New Movement Residency: Tony Testa to create Olympic ceremony submission
June 5, 2019
Choreographer Tony Testa’s rehearsal studio is bubbling with energy—dancers in all black create elaborate formations, while Testa watches from a scissor lift. He gets better perspective on formations from here, he tells me. It’s not too often his choreography needs to be imagined from an overhead camera angle, but this submission for the Olympic opening ceremony in Beijing 2022 calls for just that.
Testa grew up in Colorado, studying tap at first and then expanding his dance repertoire as he became more infatuated. He spent many late nights choreographing in the dance studio by himself. When his mother, a local dance teacher, retired, he took over her classes. Making phrases for his classes led him deeper into a passion for choreographing.
Now based in Los Angeles, Testa has a foot in both the commercial and stage communities.
“I’m fortunate, because I have a really good balance of styles right now,” he said. “It keeps me busy and actively interested.”
He continues to teach with two traveling conventions, teaching kids, teens and young adults. At the same time, he dances and choreographs in a good amount of entertainment/film. In his Los Angeles hub, Testa recently converted his own garage into a black box. There, he produces his own experimental dance and photography.
Going big with an Olympic proposal
Testa applied for USC Kaufman’s New Movement Residency this year with the general idea that he would make a new work. Upon seeing the high ceilings and expansive space at the Glorya Kaufman International Dance Center, however, he decided to go bigger. While at USC Kaufman, he’s working toward defining his vision for the opening ceremony in Beijing.
“Olympic ceremonies are this rare and amazing mixture of theater, film, technology and dance,” he said. “Being part of one has been a dream of mine since I was a little kid—I thought, ‘why not?’”
In preparation for the residency, Testa dove into research, looking for ideas from Chinese philosophy.
“Our guiding subtext—the things that drive a lot of what we’re doing—are the elements of feng shui,” he said.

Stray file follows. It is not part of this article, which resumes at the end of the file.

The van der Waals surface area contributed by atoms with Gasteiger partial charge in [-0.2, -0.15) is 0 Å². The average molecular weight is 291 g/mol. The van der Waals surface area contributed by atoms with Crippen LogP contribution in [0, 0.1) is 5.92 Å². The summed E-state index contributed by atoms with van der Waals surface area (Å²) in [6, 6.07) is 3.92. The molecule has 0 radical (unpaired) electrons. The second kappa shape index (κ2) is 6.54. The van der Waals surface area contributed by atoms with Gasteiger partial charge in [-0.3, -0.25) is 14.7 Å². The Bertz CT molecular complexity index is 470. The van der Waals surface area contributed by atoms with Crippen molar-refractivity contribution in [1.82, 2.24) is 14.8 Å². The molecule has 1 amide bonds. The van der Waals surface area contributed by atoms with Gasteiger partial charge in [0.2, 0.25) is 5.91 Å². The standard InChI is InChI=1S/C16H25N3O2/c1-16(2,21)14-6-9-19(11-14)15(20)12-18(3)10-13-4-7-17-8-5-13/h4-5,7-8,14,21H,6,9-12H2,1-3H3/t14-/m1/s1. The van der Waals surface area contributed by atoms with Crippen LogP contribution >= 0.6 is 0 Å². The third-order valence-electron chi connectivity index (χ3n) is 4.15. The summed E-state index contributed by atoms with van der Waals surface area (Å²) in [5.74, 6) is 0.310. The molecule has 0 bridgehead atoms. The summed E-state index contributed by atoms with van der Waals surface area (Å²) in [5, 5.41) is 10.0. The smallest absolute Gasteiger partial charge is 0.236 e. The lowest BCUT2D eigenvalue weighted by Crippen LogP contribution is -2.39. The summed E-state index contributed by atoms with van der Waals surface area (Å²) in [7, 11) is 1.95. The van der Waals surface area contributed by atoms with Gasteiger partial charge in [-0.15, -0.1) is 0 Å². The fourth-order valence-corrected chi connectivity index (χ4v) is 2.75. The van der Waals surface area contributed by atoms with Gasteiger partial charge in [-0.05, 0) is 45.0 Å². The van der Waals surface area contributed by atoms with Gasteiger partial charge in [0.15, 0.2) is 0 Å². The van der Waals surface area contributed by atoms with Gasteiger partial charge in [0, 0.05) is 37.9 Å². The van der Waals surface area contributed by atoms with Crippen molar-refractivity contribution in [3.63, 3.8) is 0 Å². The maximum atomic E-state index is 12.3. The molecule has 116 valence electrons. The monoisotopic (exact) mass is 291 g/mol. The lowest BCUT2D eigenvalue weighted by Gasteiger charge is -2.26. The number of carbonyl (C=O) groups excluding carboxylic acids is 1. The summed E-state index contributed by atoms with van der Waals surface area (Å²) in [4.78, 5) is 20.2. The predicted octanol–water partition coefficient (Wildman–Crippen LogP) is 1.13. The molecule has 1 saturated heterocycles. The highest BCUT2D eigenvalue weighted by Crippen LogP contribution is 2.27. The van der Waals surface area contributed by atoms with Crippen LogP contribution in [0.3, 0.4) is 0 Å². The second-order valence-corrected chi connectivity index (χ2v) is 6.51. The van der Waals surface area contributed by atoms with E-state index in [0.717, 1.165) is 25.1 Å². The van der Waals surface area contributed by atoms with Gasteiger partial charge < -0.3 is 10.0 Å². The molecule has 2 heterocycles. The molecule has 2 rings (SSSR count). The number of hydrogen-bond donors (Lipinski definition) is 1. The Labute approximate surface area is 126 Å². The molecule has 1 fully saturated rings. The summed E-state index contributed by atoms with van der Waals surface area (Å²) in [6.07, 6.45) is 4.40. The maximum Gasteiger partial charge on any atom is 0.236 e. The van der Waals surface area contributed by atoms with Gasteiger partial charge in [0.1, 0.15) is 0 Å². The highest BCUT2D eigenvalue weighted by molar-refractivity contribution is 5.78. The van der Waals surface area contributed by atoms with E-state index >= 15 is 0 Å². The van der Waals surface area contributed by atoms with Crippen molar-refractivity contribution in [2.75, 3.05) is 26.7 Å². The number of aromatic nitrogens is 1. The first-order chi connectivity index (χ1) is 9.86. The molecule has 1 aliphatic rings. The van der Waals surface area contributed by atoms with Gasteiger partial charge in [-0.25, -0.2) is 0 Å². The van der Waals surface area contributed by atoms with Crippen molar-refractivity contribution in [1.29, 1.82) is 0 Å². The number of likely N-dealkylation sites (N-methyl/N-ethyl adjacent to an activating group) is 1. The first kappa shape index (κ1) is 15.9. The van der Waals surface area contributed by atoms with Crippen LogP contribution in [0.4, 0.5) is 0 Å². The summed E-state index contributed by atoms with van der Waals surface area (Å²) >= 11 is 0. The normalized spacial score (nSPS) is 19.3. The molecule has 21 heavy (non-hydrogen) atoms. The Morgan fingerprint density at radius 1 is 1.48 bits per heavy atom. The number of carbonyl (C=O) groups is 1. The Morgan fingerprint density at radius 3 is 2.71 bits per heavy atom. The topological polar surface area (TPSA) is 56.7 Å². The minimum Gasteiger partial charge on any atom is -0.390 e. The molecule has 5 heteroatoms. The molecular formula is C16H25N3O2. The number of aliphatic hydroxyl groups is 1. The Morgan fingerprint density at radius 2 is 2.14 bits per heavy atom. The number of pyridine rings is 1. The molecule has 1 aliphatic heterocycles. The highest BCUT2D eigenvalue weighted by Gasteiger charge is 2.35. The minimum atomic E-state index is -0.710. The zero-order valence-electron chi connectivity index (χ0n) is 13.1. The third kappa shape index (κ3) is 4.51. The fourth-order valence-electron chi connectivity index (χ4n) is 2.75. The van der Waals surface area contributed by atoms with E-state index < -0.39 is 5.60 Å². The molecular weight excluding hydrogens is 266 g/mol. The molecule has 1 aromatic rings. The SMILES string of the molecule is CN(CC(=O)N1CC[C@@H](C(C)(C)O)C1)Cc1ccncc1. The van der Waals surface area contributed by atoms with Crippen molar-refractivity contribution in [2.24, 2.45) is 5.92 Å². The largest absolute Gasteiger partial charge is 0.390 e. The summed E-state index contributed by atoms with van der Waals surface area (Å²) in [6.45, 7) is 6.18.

For Testa, these pillars and their governance of spatial arrangement fit well with movement. He found that their relationship to the earth’s natural elements could influence his choreography. Conversely, he noticed that these concepts would find their way into movement he made separately. In one of his rehearsals, a flowing sequence suddenly turned into the flow of ocean waves.
Keeping the process light
Testa and his rehearsal assistants Patrick Cook and Charissa Kroeger used these guiding principles to immerse dancers in a space full of stimulation. Testa’s photography hangs in the corner, suggesting natural themes and images that dancers can pull inspiration from. In between rehearsals, they rearrange photos to invite new perspective. Boxes of props populate the studio cubbies; all are just possibilities, there for the dancers to research and create.
“Part of the process is welcoming everybody to collaborate and get involved in our creation,” he said.
While at USC Kaufman, he has a mixed cast of dancers, comprised of his own network and USC Kaufman students and alumni. Welcoming dancers from USC Kaufman has allowed him to more closely simulate the scale of an Olympic cast. Additionally, the two-story ceilings in the rehearsal studios allow him to watch from a higher perspective on the scissor lift, anticipating camera angles and more. This way, he’ll have appropriate footage and logistics to submit for the Olympic committee.
Though it is a large-scale and ambitious project, Testa is adamant that this passion project is all based in fun.
“The first thing I told everyone was that this was supposed to be a frictionless process,” he explained. “It began with my dreams as a little kid—I want the inspiration and energy to stay that way.”
By Celine Kiner